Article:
As principal investigator (PI) on a recently completed researcher-practitioner partnership project, Dr. Theobald and his team worked in partnership with the Massachusetts Department of Elementary and Secondary Education to investigate the predictive validity of the state’s pre-service teacher evaluation systems and later in-service teaching outcomes and student outcomes. Key findings showed that teacher candidate performance on the Massachusetts Candidate Assessment of Performance, a practice-based assessment of student teaching, was predictive of their in-service summative performance ratings a year later. In examining the predictive validity of the Massachusetts Tests for Educator Licensure, results indicated that pre-service teacher scores were positively and significantly related to in-service performance ratings and value-added modeling of student test scores.

Dr. Theobald is currently the PI of a research grant that examines associations between pre-service teacher experiences (coursework, student teaching placements, and the match between student teaching experiences and early career experiences), special education teacher workforce entry and retention, and student academic outcomes. Using data on graduates of special education teacher education programs in Washington state, he found that the rate of special educator attrition is between 20-30%, which includes teachers that left public schools as well as those who moved to general education classrooms. Interestingly, the research team found that while dual endorsement in special and general education is positively associated with retention in the teaching workforce, it is negatively associated with retention in special education classrooms specifically. In terms of factors that promote retention, the research team found that better coherence between teacher preparation and early career experiences is associated with greater retention and that being supervised by a cooperating teacher endorsed in special education as part of student teaching is associated with a higher likelihood of becoming a special education teacher. The research team also found a link between preservice teacher experiences and student outcomes: students demonstrate larger reading gains when their district and the program from which their teacher graduated emphasized evidence-based literacy decoding practices and when a more experienced cooperating teacher supervised their teacher’s student teaching placement.

When we asked Dr. Theobald about the direction in which this line of research is heading, he explained, “immediate next steps in this line of work include looking at the employment outcomes of individuals trained to be special education teachers who never enter public school teaching or leave the teacher workforce, as well as better understanding the paraeducator workforce in public schools. It is also essential to understand how the special educator workforce has changed in response to the COVID pandemic, and we hope to study these changes in the years to come!”

This blog was authored by Kaitlynn Fraze, doctoral student at George Mason University and IES intern, and Katie Taylor (Katherine.Taylor@ed.gov), program officer at the National Center for Special Education Research.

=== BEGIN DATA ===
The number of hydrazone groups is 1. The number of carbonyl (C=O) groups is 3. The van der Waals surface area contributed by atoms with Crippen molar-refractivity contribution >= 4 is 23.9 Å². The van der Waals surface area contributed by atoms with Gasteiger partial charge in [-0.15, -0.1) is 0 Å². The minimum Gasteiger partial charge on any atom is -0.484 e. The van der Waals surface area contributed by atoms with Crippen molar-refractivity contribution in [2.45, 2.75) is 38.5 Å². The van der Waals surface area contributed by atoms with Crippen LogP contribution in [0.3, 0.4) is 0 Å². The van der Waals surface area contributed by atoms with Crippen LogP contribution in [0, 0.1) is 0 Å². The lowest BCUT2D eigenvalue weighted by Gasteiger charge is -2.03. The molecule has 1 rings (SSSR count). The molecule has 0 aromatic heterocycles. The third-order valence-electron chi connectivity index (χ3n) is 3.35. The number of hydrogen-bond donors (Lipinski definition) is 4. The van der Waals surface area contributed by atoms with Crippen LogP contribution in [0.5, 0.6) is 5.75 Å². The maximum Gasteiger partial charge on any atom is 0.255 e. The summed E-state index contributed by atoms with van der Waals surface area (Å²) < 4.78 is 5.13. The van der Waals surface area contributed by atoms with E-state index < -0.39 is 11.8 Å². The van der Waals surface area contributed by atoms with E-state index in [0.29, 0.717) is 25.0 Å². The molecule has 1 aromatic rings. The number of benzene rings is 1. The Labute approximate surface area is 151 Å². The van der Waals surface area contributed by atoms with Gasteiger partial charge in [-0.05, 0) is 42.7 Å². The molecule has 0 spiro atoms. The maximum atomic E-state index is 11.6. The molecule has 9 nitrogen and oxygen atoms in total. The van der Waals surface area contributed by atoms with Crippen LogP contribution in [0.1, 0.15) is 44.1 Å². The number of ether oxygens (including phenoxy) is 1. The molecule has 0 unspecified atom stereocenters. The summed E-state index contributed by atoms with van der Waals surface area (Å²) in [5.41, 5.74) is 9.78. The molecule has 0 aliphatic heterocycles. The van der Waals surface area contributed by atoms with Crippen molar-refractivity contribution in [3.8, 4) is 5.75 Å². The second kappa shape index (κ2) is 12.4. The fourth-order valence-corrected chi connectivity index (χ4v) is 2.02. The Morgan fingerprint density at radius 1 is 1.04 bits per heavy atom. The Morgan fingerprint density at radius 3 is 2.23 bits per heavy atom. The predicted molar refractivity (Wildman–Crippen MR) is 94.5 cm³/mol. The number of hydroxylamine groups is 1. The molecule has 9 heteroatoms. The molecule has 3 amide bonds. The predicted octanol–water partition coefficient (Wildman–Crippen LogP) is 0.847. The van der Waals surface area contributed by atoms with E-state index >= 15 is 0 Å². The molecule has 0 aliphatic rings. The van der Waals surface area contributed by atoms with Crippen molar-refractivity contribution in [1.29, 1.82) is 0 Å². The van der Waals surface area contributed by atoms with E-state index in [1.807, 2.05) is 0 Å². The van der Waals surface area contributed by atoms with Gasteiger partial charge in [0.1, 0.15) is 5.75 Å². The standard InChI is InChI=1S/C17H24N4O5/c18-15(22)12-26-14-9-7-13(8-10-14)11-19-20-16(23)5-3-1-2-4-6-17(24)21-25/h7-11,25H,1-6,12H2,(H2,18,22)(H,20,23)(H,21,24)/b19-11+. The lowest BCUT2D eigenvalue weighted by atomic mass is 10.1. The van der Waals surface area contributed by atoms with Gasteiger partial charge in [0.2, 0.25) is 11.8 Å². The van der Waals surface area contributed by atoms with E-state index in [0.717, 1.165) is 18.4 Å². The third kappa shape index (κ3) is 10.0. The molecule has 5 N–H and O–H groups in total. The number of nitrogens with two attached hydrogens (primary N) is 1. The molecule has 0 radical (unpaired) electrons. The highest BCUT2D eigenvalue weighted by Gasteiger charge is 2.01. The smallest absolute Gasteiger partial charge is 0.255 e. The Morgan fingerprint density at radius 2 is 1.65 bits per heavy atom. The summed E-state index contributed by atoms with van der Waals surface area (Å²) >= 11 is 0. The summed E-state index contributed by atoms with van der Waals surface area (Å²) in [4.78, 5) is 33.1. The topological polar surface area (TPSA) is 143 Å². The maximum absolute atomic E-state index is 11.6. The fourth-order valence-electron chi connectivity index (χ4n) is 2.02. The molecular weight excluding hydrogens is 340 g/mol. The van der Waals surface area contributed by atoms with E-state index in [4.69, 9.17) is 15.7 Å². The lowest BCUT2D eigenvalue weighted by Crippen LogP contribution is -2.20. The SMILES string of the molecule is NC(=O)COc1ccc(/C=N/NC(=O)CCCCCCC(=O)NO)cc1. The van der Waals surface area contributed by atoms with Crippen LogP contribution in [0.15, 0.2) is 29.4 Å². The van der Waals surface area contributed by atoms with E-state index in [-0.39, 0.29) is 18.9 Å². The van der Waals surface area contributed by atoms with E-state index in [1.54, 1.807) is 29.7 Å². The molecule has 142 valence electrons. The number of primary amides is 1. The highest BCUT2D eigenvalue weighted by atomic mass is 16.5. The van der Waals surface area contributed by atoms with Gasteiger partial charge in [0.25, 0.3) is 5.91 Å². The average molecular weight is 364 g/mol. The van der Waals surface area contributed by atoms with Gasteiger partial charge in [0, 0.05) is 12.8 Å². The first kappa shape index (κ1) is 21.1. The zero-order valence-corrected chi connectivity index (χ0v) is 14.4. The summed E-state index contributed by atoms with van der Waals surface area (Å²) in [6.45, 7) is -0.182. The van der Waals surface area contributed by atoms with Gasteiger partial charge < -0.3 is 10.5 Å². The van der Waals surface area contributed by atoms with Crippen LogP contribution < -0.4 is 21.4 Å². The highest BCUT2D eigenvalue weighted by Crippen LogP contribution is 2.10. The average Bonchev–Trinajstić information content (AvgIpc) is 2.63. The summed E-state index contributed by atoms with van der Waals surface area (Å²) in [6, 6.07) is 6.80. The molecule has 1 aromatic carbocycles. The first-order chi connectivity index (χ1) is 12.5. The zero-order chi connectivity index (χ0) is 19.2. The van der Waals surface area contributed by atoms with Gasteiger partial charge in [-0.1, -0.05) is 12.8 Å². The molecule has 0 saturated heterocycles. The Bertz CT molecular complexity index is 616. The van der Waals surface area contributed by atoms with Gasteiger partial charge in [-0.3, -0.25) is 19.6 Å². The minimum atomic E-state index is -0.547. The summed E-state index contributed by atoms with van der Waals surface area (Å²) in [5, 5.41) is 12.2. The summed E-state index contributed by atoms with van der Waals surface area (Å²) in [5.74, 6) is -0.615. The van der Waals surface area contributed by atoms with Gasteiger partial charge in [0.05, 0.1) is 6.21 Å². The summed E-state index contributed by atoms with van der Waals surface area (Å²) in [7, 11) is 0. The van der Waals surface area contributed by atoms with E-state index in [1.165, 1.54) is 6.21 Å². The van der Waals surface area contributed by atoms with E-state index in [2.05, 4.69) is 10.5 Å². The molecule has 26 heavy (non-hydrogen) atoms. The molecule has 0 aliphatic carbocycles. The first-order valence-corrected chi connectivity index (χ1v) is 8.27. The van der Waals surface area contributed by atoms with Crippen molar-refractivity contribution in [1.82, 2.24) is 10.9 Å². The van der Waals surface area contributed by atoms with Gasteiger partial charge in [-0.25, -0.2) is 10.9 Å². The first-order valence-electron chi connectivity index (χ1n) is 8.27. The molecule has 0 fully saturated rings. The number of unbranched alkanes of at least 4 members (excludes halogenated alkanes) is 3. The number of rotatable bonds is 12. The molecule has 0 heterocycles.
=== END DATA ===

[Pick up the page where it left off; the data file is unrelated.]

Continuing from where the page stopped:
Improving Academic Achievement through Instruction in Self-Regulated Strategy Development: The Science Behind the Practice

Self-Regulated Strategy Development (SRSD) is an evidence-based instructional approach characterized by active, discussion-based, scaffolded, and explicit learning of knowledge of the writing process; general and genre-specific knowledge; academic vocabulary; and validated strategies for teaching reading and writing. IES has supported multiple research studies on SRSD for students with learning disabilities in K-12 and postsecondary general education settings. SRSD is used in as many as 10,000 classrooms across the United States and in 12 other countries. In this interview blog, we spoke with Dr. Karen Harris, the developer of SRSD, to learn more about this effective instructional strategy, the IES research behind it, and next steps for further scaling of SRSD so that more students can benefit.

What led you to develop the Self-Regulated Strategy Development model?

Photo of Karen Harris

I began developing what became the SRSD model of instruction in the 1980s, based on my experiences tutoring and teaching. No one theory could address all of what I needed to do as a teacher, or all that my students needed as learners. SRSD instruction pulls together what has been learned from research across theories of learning and teaching. It is a multicomponent instructional model that addresses affective, behavioral, and cognitive aspects of learning. Further, SRSD instruction is intended to take place in inclusive classrooms, is discourse-driven, integrates social-emotional supports, and involves learning in whole class and group settings with peer collaboration. SRSD research started in writing because Steve Graham (my husband and colleague) was deeply interested in writing, and we co-designed the initial studies. Today, SRSD instruction research exists across a wide variety of areas, such as reading comprehension, mathematical problem solving, fractions, social studies, and science.

What are some of the key findings about this instructional strategy?